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Finding fall and winter food sources can lead to successful turkey hunting 

If you are fortunate enough to reside in or plan on visiting a state with a late fall turkey season, finding a good food source will be key to harvesting that late-season bird. 

In the fall and winter months, the diet of wild turkeys consists primarily of hard and soft mast. Acorns from oak trees are the most common hard mast, but acorn production is often unreliable. During years when acorns are scarce, turkeys will sometimes be found using soft mast and agricultural fields.
Season Dates Remaining
Nov. 23-Jan. 1 (varies)
Oct. 1-Feb. 28 (archery)
Nov. 9-Jan. 5 (varies)
Oct. 1-Jan. 12 (archery)
Dec. 23-Jan. 10 (archery)
Dec. 16-31
Sept. 1-Dec. 15
New Hampshire
Sept. 15-Dec. 15 (varies)
North Dakota
Oct. 5- Jan. 5
Dec. 2-Jan. 15 (archery)
South Dakota
Oct. 1-DEC 31 (varies)
Nov. 2-Feb. 23 (varies)
Dec. 9-Jan. 4, 2003 (varies)
Sept. 1-DEC 31 (varies by area)

Soft mast, fruit such as wild grapes, persimmons, crabapples and berries, are particularly important in areas without grain fields and when hard mast production is low. In areas where soybean, sunflower, millet and corn fields are abundant, wild turkeys often take advantage of grain left after the harvest. 

Green fields, especially those planted with rye, wheat and clover that stay green in winter, are also very attractive to turkeys. Even where there may be snow cover, wild turkeys will feed year round on insects available in leaf litter. Also, a plot planted with Turkey Gold Chufa is attractive to wild turkeys in winter, as well as fall and spring.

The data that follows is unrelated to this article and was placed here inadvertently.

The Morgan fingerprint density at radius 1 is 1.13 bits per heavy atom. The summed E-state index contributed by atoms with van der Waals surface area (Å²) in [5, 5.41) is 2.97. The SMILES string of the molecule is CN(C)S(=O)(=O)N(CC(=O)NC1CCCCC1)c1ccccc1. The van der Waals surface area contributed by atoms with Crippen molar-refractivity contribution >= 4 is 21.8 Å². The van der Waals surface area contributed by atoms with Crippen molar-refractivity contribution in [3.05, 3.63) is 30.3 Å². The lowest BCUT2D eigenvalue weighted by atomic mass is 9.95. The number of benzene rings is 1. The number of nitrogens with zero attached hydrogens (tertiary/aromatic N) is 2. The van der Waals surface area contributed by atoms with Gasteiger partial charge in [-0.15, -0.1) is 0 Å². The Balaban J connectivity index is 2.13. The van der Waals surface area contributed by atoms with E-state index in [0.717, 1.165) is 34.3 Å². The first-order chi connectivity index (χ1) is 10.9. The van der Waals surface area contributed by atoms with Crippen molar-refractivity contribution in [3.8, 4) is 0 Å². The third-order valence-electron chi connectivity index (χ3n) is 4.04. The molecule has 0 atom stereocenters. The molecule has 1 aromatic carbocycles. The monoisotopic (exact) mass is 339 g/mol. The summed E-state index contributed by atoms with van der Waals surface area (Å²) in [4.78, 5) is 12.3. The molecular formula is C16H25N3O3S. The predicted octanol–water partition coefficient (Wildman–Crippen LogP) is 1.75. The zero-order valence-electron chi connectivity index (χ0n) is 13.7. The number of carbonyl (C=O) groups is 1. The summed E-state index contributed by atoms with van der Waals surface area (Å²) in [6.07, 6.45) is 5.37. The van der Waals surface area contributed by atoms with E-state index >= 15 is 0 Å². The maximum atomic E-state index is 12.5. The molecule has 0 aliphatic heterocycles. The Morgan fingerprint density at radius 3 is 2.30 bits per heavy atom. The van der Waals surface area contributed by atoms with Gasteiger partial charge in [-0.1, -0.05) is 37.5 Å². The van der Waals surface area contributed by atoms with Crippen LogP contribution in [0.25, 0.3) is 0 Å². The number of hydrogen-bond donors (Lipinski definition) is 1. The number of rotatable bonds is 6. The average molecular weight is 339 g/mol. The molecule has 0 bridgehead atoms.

Areas where food is abundant almost surely will attract wild turkeys. Try scouting for these places to improve your odds of spotting a flock. Make sure to check with your state’s department of natural resources for season dates, bag limits, license requirements and other information before heading to the woods. 

For more information about the NWTF or the 2003 Wild Turkey Bourbon/NWTF Grand National Calling Championships to be held in Nashville, Tenn., February 13-16, call 1-800-THE-NWTF; and check out our website at www.nwtf.org or e-mail questions to nwtf@nwtf.net.

About the NWTF: In 1973 when the National Wild Turkey Federation was founded, there were an estimated 1.3 million wild turkeys and 1.5 million turkey hunters. Thanks to the work of state wildlife agencies and the NWTF's many volunteers and partners, today there are an estimated 5.4 million wild turkeys and approximately 2.6 million turkey hunters. Since 1985, more than
$135 million NWTF and cooperator dollars have been spent on over 15,000 projects benefiting wild turkeys throughout North America.

The NWTF is a 390,000-member grassroots, nonprofit organization with members in 50 states, Canada and 11 foreign countries. It supports scientific wildlife management on public, private and corporate lands as well as wild turkey hunting as a traditional North American sport.

** For lots of excellent Wild Turkey Recipes check Cooking Turkey With SusieQ

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